dc.format1 SPSS .sav file.en
dc.languageenen
dc.rights.urihttp://creativecommons.org/licenses/by-nc-nd/3.0/au*
dc.titleRecasts and output-only prompts, individual learner factors and short-term EFL learningen
dc.typeDataseten
dc.identifier.doi10.4226/95/5b16337c2c952en
dcterms.accessRightsMediateden
dc.subject.keywordsShort-term EFL learningen
dc.subject.keywordsRecastsen
dc.subject.keywordsOutput-only promptsen
dc.subject.keywordsLanguage anxietyen
dc.subject.keywordsLearner levelen
dc.subject.keywordsOrientation to correctionen
dc.identifier.datasetidLiHuifang_20180605en
dc.rights.accessMediateden
local.contributor.firstnameHuifangen
local.format.size9 KBen
local.date.recorded2018-06-05en
local.date.retentionend2023-06-05en
local.identifier.cloudLiHuifang_20180605en
local.rights.rightsholderUniversity of New Englanden
local.access.embargoedto2018-06-05en
local.rights.statementData is available for access upon request and approval from the author.en
local.subject.for2008200303 English as a Second Languageen
local.subject.seo2008930102 Learner and Learning Processesen
local.subject.seo2008930101 Learner and Learning Achievementen
local.subject.seo2008970120 Expanding Knowledge in Languages, Communication and Cultureen
local.subject.seo2008930201 Pedagogyen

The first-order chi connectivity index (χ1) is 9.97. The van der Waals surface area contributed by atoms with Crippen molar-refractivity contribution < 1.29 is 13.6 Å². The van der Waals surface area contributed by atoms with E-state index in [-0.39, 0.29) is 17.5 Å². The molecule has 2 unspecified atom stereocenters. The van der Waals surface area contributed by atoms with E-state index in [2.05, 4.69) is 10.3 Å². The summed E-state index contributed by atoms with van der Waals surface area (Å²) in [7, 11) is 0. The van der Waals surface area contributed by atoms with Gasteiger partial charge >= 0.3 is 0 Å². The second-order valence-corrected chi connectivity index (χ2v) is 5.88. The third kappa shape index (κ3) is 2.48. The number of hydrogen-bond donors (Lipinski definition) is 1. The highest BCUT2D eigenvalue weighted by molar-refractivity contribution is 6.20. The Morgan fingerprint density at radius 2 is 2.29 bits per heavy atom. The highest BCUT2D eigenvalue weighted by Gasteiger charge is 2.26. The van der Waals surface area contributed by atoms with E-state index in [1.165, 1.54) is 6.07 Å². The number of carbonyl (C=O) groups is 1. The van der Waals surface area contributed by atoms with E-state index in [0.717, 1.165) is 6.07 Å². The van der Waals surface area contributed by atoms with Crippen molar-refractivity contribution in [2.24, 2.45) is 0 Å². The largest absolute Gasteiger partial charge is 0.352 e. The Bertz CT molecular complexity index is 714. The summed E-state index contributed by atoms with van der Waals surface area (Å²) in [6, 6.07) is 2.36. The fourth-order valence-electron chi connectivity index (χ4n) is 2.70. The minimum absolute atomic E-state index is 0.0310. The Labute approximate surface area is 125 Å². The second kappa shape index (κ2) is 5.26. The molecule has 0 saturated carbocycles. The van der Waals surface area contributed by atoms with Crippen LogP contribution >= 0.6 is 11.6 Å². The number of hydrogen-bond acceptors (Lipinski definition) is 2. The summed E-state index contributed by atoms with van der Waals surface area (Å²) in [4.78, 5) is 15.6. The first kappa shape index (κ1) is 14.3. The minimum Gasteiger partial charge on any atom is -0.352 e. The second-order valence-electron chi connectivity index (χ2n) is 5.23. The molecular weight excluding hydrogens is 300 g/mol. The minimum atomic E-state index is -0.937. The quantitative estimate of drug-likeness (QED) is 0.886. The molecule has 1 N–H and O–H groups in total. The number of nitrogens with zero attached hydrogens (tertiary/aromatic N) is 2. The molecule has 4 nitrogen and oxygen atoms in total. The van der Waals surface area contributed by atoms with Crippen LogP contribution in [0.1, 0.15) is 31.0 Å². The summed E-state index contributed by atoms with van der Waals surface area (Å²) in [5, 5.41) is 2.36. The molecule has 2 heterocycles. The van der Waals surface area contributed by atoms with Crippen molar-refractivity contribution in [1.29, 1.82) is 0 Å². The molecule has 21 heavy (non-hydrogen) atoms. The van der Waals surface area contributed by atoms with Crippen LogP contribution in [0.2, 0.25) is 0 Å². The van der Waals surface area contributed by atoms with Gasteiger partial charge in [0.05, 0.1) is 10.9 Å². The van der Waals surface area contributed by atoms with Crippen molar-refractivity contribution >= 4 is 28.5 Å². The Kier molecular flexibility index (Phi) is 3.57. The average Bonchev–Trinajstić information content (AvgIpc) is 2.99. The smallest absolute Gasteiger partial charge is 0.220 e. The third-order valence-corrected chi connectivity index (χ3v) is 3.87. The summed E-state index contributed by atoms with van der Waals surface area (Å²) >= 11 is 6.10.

local.identifier.epublicationsune:23400en
local.dcrelation.storedatUniveristy of New Englanden
local.dcrelation.contactHuifang Li hli24@une.edu.auen
local.dcrelation.custodianHuifang Li hli24@une.edu.auen
local.dcrelation.publicationRecasts and output-only prompts, individual learner factors and short-term EFL learning https://doi.org/10.1016/j.system.2018.05.004en
local.dcrelation.ispartofRecasts and output-only prompts, individual learner factors and short-term EFL learningen
local.dcrelation.ismanagedbyUniversity of New Englanden
local.dcrelation.statusPublisheden
local.profile.schoolUniversity of New Englanden
local.profile.emailhli24@une.edu.auen
local.output.categoryXen
local.record.placeauen
local.record.institutionUniversity of New Englanden
local.contributor.lastnameLien
dc.identifier.profilehli24en
dc.identifier.staffune-id:hli24en
local.profile.roleauthoren
local.identifier.unepublicationidhttp://e-publications.une.edu.au/1959.11/23216en
dc.date.deposit2018-06-05en
dc.identifier.academiclevelAcademicen
local.title.maintitleRecasts and output-only prompts, individual learner factors and short-term EFL learningen
local.output.categorydescriptionX Dataseten
local.description.statisticsepubsVisitors: 23<br />Views: 34<br />Downloads: 0en